The Waste Biz: What Ford Hopes To Learn From Lizards
Ford Motor Company wants to figure out how to recycle more materials from their vehicles; in order to reach that goal, they’re studying geckos. What would lizards have to do with reclaiming materials from cars?
Well, it turns out that one of the major things that makes many materials unrecyclable is the glue that makes foam adhere to plastics and fabrics: it can’t be removed without damaging the materials, or leaving behind a residue. Geckos, on the other hand, are able to make strong seal on surfaces – enough to support almost 300 pounds – which they can easily release, and leave nothing behind. So, the car company’s materials scientists are taking a look at how the lizards’ toe pads are able to do that.
Ford is collaborating with Proctor & Gamble to figure out how to replicate gecko toes in industrial adhesive, which would be good for the environment and the company’s bottom line. A recent day-long forum with both companies and The Biomimicry Institute helped company scientists better wrap their heads around what they can learn from these little creatures.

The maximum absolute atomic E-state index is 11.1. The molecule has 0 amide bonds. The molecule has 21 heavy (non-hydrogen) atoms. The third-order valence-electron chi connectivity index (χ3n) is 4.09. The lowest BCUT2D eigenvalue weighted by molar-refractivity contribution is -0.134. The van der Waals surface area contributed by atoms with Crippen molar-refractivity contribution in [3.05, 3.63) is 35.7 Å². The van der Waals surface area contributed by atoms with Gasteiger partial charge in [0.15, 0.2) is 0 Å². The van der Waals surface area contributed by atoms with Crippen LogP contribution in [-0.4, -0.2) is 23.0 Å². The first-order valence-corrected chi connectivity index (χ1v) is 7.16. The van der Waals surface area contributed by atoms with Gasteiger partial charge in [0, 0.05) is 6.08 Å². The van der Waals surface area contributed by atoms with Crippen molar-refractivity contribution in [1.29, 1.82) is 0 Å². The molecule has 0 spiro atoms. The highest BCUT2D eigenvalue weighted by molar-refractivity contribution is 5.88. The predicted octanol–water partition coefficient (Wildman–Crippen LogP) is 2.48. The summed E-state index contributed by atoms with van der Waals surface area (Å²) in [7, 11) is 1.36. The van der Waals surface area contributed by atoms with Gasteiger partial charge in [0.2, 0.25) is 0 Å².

Fascinating stuff… Know more about adhesives? Or lizards? Share your ideas with us on how Ford and others might make this leap to glues that only stick when we want them to…
Other waste business news:
Orange peels can clean up mercury: Scientists in Australia have discovered a compound that they can use to remove mercury pollution from oceans and soils. The best part? The main component of the material, sulfur-limonene polysulphide, is derived from wastes from the petroleum industry and from citrus peels. This make this clean-up solution dirt cheap compared to other concepts and practices. (via gizmag)
Hip-hop sneaker restoration: 17-year-old Jose Armando Bustamante has figured out how to become a Youtube sensation and a successful entrepreneur. The answer: old sneakers. Through his hip hop-themed Retrosnickers channel, he shows others how to restore “vintage” sneakers; he’s also making a tidy income selling the refurbished shoes. Take a look at Complex‘s profile of this restoration mogul in the making:
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